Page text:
Department of Health officials are working out alternative timetables for the rollout of the second part of the Care Act amid growing concern it could be delayed by a new government, LGC has learned.
Civil servants are working on what would happen if the introduction of measures including the cap on care costs and independent personal budgets – currently planned for April 2016 – were postponed for either six or 12 months.
Most of the Care Act came into force on 1 April, requiring councils to introduce a range of measures including nationally mandated minimum eligibility requirements and improved support for carers. However, secondary legislation must be laid before Parliament to formally introduce the care cap and personal budgets for individuals who choose not to have their care organised by the local authority.
This is not expected to happen until October, leaving councils just six months to carry out detailed implementation planning. In addition, councils will not find out how much funding they will be allocated to cover the costs of part two of the act until December.
Most authorities need to invest in IT infrastructure to provide ‘care accounts’ which track individuals’ progress towards the care cap, as well as communications with the public and staff training.
One senior council source with knowledge of the work of the programme management office said there was a feeling that implementation by 2016 would be “quick” and called on the incoming government to give an indication of their plans “as soon as possible”.
“Most people in the sector and who are influencing the Care Act want it to happen to keep the momentum going. My own feeling is that will be reviewed after the election to put it off for six months or put it off for 12 months.
“[DH civil servants] want to be prepared if a new government comes in.”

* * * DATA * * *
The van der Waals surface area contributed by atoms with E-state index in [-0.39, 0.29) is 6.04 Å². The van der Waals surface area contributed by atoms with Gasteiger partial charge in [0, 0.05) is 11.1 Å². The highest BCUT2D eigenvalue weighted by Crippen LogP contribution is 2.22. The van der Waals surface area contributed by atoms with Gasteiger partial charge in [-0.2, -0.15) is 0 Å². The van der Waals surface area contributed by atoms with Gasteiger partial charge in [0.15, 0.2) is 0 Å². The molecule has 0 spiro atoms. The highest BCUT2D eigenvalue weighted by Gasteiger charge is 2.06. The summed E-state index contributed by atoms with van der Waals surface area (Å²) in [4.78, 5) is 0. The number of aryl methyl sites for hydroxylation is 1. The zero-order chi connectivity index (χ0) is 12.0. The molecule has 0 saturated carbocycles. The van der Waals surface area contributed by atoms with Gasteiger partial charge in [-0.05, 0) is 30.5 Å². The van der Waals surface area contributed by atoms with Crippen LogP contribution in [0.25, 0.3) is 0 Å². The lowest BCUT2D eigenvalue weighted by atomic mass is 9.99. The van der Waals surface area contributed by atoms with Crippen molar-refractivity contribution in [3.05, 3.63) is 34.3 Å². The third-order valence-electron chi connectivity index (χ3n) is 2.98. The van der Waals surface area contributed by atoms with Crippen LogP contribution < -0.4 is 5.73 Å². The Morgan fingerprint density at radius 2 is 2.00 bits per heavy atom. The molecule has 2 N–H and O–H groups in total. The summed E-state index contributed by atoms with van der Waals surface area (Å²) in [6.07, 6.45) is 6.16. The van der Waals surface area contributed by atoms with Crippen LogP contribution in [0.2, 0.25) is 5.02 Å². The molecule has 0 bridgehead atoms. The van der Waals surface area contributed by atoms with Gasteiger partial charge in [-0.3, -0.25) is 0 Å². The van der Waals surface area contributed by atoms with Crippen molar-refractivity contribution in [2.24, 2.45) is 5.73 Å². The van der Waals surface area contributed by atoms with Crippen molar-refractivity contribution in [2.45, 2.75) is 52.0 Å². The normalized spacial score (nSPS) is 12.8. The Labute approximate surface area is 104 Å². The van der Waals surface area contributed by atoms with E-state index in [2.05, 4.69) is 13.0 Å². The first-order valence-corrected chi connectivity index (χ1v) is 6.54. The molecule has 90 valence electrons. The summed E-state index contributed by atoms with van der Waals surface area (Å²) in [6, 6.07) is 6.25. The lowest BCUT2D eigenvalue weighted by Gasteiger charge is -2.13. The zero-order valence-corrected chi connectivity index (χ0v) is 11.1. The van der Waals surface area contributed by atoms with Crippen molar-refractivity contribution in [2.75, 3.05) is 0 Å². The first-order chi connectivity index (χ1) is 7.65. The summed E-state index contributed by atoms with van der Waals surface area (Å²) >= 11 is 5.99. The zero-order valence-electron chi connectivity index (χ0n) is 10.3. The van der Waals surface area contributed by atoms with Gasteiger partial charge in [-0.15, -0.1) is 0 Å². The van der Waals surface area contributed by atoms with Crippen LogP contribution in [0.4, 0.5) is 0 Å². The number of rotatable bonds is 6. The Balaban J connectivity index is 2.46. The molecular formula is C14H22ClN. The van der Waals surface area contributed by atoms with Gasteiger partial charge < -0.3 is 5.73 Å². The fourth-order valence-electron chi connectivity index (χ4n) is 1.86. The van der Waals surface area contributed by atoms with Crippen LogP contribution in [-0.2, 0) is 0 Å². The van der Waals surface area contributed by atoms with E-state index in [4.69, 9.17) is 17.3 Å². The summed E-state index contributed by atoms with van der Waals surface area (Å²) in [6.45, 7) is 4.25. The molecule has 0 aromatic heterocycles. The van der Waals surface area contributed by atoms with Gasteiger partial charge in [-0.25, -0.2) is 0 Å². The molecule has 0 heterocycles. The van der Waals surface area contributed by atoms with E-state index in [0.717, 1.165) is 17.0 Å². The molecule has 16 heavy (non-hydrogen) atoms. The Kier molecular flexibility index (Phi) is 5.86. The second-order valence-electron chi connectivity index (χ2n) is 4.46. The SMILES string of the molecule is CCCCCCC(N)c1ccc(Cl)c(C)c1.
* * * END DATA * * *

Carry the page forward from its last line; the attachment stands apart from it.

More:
Another source close to the programme confirmed officials were looking at alternative timetables.
They said: “A new government may want to give themselves a bit more time…delaying it would probably free up some finances and they may prefer to delay to give people more time to implement.
“All the party manifestos suggest they are going to go with the Care Act but not in exactly what form.”
They said it could be difficult to get the IT in place in timefor April 2016 if providers were not given the final specifications until October.
There is also concern that current modelling by the DH underestimates what the overall cost of implementation is likely to be to councils. Although this funding will not be ringfenced, there is an expectation that it will be clearly identified in council allocations.
Izzi Seccombe (Con), chair of the Local Government Association’s community wellbeing board and leader of Warwickshire CC, told LGC there was concern that funding beyond the current year “isn’t quite as clear as it could be”.
She said the LGA would be actively lobbying the new government to ensure authorities received adequate funding.
“Whatever government comes in after 7 May it will be our intention to fully support a continuation of the Care Act.”
The DH declined to comment due to purdah rules.